Barring an act of God, Warren Jeffs is set to spend the rest of his life in prison after the Texas Court of Criminal Appeals refused to hear his case today.
He didn't honestly seem all that interested in his own case. He let it languish in front of the Third Court of Appeals until it was dismissed, apparently aiming instead for the high court with a series of bizarre, though now familiar, "revelations from God" warning the judges of biblical consequences if he wasn't freed.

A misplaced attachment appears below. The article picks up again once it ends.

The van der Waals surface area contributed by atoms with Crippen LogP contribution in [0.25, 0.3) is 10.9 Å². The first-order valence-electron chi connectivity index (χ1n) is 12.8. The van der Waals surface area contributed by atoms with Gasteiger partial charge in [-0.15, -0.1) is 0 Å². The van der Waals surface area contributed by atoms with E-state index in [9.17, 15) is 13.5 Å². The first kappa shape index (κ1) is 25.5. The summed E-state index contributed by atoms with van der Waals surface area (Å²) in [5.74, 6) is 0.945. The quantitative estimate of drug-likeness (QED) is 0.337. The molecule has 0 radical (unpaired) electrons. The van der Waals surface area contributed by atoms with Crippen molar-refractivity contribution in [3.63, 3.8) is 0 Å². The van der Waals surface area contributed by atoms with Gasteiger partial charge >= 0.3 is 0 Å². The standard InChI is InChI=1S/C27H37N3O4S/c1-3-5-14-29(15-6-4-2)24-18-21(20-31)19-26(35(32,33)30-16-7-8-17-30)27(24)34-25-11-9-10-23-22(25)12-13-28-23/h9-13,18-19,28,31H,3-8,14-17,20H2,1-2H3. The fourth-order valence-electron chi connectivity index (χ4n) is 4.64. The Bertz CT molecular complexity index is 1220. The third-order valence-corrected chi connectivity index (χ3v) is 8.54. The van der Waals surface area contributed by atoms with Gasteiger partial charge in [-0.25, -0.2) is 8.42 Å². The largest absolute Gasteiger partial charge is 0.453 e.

The Fundamentalist Church of Jesus Christ of Latter-Day Saints has generally been savvy in the courts over the years, hiring top-notch attorneys. So why the rejection of that strategy?
You could say there are mental issues at work, or point to the fact that Warren also took the "answer them nothing" approach around 2005 as lawsuits were filed against the FLDS property trust.
Or you could argue, as Willie Jessop told me for this story, that he's trying to avoid a re-airing of the damning facts of the case and confronting his own guilt.
But it also occurs to me that a release won by an attorney doesn't fit into Warren's myth-making. An opinion wrung from a government court (assuming it could be won) doesn't exactly measure up to the prison walls crumbling and Warren walking out a free man, does it?